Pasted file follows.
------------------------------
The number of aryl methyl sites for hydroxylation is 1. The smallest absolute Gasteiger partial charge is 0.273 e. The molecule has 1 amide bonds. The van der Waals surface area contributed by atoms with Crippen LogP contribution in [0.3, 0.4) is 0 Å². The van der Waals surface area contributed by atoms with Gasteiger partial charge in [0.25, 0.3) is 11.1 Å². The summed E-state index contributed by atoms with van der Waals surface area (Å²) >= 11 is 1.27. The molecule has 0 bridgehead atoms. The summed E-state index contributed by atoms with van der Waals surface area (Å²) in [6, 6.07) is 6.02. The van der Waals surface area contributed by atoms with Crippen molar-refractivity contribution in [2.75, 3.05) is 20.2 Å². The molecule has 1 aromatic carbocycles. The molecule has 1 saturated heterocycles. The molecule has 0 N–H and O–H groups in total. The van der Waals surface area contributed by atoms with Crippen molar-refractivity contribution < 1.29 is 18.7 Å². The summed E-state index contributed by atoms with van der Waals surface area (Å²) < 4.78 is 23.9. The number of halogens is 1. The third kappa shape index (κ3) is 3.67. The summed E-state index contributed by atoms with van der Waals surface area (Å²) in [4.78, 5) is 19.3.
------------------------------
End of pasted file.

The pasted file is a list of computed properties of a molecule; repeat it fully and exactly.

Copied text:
The number of aryl methyl sites for hydroxylation is 1. The smallest absolute Gasteiger partial charge is 0.273 e. The molecule has 1 amide bonds. The van der Waals surface area contributed by atoms with Crippen LogP contribution in [0.3, 0.4) is 0 Å². The van der Waals surface area contributed by atoms with Gasteiger partial charge in [0.25, 0.3) is 11.1 Å². The summed E-state index contributed by atoms with van der Waals surface area (Å²) >= 11 is 1.27. The molecule has 0 bridgehead atoms. The summed E-state index contributed by atoms with van der Waals surface area (Å²) in [6, 6.07) is 6.02. The van der Waals surface area contributed by atoms with Crippen molar-refractivity contribution in [2.75, 3.05) is 20.2 Å². The molecule has 1 aromatic carbocycles. The molecule has 1 saturated heterocycles. The molecule has 0 N–H and O–H groups in total. The van der Waals surface area contributed by atoms with Crippen molar-refractivity contribution < 1.29 is 18.7 Å². The summed E-state index contributed by atoms with van der Waals surface area (Å²) < 4.78 is 23.9. The number of halogens is 1. The third kappa shape index (κ3) is 3.67. The summed E-state index contributed by atoms with van der Waals surface area (Å²) in [4.78, 5) is 19.3.